Much Ado about Curve Flattening

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The Fed funds target rate and Treasury yields remain historically low, even though the Fed increased the target rate in December 2016.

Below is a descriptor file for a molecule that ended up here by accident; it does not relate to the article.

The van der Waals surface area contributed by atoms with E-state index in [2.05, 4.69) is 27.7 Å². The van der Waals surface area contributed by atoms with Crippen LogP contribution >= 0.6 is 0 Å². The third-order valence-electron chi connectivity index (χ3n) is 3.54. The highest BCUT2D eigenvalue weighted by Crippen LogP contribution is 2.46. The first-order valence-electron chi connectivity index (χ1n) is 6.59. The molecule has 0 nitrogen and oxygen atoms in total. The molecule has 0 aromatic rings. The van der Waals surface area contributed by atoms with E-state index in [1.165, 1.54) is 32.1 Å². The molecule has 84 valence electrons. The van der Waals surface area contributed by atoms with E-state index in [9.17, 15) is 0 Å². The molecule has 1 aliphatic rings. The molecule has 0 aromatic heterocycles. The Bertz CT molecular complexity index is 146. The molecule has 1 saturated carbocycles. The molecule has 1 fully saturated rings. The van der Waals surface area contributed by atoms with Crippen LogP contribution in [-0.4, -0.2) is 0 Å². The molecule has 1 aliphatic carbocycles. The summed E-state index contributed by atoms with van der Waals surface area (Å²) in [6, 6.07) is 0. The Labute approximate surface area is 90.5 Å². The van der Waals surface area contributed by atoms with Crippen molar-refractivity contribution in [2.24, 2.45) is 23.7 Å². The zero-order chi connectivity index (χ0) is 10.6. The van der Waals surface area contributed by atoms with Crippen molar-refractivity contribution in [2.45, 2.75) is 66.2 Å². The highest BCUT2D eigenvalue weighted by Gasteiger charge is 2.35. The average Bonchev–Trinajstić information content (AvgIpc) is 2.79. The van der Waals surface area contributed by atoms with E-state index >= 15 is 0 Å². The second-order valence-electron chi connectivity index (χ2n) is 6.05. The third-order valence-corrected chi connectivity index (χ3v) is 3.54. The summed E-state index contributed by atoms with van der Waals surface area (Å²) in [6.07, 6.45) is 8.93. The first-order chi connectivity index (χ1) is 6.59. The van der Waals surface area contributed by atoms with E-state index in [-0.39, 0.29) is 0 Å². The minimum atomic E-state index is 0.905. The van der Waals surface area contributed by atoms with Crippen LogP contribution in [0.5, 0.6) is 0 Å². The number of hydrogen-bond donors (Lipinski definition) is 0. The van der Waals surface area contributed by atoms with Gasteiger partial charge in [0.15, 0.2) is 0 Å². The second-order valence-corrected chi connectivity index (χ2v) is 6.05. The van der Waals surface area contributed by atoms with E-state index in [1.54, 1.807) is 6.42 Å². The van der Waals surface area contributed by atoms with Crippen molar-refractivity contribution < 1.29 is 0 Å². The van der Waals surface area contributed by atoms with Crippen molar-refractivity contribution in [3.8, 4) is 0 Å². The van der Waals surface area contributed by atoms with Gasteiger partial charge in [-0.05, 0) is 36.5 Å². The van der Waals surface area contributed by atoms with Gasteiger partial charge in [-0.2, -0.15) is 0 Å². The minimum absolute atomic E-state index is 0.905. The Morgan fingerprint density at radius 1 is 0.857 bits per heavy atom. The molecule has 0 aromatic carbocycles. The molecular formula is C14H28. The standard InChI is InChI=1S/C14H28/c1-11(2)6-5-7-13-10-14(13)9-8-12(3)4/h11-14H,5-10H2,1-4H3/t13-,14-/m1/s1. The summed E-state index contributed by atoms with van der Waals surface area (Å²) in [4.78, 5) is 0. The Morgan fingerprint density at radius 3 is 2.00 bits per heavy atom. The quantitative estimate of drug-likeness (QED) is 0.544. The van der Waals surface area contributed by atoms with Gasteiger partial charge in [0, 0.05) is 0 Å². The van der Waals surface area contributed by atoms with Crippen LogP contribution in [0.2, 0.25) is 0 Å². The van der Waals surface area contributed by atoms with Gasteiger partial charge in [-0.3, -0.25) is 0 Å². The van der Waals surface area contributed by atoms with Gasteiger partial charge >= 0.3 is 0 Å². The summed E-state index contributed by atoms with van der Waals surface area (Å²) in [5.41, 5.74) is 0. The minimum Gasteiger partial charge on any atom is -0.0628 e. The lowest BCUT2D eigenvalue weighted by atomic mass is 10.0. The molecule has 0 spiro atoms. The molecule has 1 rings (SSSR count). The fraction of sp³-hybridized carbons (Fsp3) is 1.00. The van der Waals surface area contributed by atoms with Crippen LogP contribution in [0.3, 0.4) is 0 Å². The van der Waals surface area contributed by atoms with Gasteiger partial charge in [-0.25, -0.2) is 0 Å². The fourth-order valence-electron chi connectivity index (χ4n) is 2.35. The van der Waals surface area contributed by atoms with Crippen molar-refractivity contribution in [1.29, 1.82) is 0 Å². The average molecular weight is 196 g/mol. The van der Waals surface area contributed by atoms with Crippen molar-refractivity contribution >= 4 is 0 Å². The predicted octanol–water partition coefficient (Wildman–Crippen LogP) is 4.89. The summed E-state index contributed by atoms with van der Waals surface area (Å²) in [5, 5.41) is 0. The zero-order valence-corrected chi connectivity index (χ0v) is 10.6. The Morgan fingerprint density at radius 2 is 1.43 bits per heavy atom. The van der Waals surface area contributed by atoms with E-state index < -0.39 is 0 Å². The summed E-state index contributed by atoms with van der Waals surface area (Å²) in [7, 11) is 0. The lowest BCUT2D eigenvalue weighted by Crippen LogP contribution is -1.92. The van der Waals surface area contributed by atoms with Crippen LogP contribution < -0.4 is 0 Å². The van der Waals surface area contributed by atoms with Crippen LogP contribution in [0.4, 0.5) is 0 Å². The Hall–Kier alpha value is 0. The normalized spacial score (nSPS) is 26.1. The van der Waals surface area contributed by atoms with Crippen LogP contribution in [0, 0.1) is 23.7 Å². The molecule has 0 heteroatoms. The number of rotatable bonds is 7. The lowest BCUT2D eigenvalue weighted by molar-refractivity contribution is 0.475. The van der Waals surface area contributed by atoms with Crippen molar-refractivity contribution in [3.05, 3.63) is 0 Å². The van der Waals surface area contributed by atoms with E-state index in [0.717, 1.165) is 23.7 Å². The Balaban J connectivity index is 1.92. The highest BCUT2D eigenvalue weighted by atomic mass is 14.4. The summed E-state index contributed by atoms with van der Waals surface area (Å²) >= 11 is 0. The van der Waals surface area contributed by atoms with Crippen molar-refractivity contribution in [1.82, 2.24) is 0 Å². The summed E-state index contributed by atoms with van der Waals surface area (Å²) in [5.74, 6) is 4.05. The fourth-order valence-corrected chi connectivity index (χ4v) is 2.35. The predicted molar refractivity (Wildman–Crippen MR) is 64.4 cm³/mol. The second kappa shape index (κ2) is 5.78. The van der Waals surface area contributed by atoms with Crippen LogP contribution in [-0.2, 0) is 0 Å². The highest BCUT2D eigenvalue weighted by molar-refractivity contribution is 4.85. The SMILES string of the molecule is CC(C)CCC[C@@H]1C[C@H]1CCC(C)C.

There are so many strategists and media moguls talking about the flattening of the yield curve that I feel compelled to straighten a few things out. No one is worried about the 10-year UST yield minus the 2-year UST yield per se. What they are worried about is if these two points on the yield curve invert. When it inverts or goes negative, it is a powerful predictor of a recession. In January 2000, the 10-year was 6.61% and the 2-year was higher at 6.63% or inverted yield curve signaling the impending bear market. In January 2007, the 10-year was 4.99% and the 2-year was higher at 5.00% or inverted yield curve signaling the impending bear market - aka the “Great Recession.” So it is ominous, but “this time it’s different." I put that in quotes because that tends to be the death knell of an analyst not respecting history. Regardless, I am sticking to it because of all of the positives. First of all we went about eight years at zero Fed Funds rate and we are now getting “back to normal.” That is good news, very good news. The 2-year yield has moved up in concert with this market normalization, albeit slightly higher. The 10-year yield had been in a downward trajectory for a couple years from 3% at the end of 2013 to 1.36% in July 2016. This 1.36% - the lowest in history - was indicative disinflation, recession or even depression. That the 10-year yield is a robust 2.77% today is a signal that Armageddon is far, far away. Yields this high are indicative of GDP growth hovering at around 3%, which is higher than the previous Administration’s entire two-term presidency. In other words, focus on the level of interest rates more than whether the yield curve is flat. The outlook for growth has not been this good in over a decade. Please review slide 34 of the Global Perspectives book entitled - Fed Funds Target Rates and U.S. Treasury Yields.

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